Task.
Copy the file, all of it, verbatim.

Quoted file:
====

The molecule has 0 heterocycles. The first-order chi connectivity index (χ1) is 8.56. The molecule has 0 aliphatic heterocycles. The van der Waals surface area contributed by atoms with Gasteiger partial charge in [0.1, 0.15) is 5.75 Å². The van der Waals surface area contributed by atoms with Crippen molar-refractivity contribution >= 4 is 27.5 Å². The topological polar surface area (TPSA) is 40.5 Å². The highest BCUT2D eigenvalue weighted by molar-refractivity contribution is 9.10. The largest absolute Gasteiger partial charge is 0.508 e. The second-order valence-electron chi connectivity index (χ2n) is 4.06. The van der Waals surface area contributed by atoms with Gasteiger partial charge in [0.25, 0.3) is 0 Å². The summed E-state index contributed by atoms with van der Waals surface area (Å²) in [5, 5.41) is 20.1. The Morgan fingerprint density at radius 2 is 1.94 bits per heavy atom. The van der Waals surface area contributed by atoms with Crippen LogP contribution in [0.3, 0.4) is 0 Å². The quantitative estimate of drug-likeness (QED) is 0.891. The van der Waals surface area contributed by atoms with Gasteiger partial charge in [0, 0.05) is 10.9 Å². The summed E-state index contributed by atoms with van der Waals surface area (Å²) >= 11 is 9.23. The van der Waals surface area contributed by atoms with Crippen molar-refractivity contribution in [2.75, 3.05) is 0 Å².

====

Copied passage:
The molecule has 0 heterocycles. The first-order chi connectivity index (χ1) is 8.56. The molecule has 0 aliphatic heterocycles. The van der Waals surface area contributed by atoms with Gasteiger partial charge in [0.1, 0.15) is 5.75 Å². The van der Waals surface area contributed by atoms with Crippen molar-refractivity contribution >= 4 is 27.5 Å². The topological polar surface area (TPSA) is 40.5 Å². The highest BCUT2D eigenvalue weighted by molar-refractivity contribution is 9.10. The largest absolute Gasteiger partial charge is 0.508 e. The second-order valence-electron chi connectivity index (χ2n) is 4.06. The van der Waals surface area contributed by atoms with Gasteiger partial charge in [0.25, 0.3) is 0 Å². The summed E-state index contributed by atoms with van der Waals surface area (Å²) in [5, 5.41) is 20.1. The Morgan fingerprint density at radius 2 is 1.94 bits per heavy atom. The van der Waals surface area contributed by atoms with Crippen LogP contribution in [0.3, 0.4) is 0 Å². The quantitative estimate of drug-likeness (QED) is 0.891. The van der Waals surface area contributed by atoms with Gasteiger partial charge in [0, 0.05) is 10.9 Å². The summed E-state index contributed by atoms with van der Waals surface area (Å²) >= 11 is 9.23. The van der Waals surface area contributed by atoms with Crippen molar-refractivity contribution in [2.75, 3.05) is 0 Å².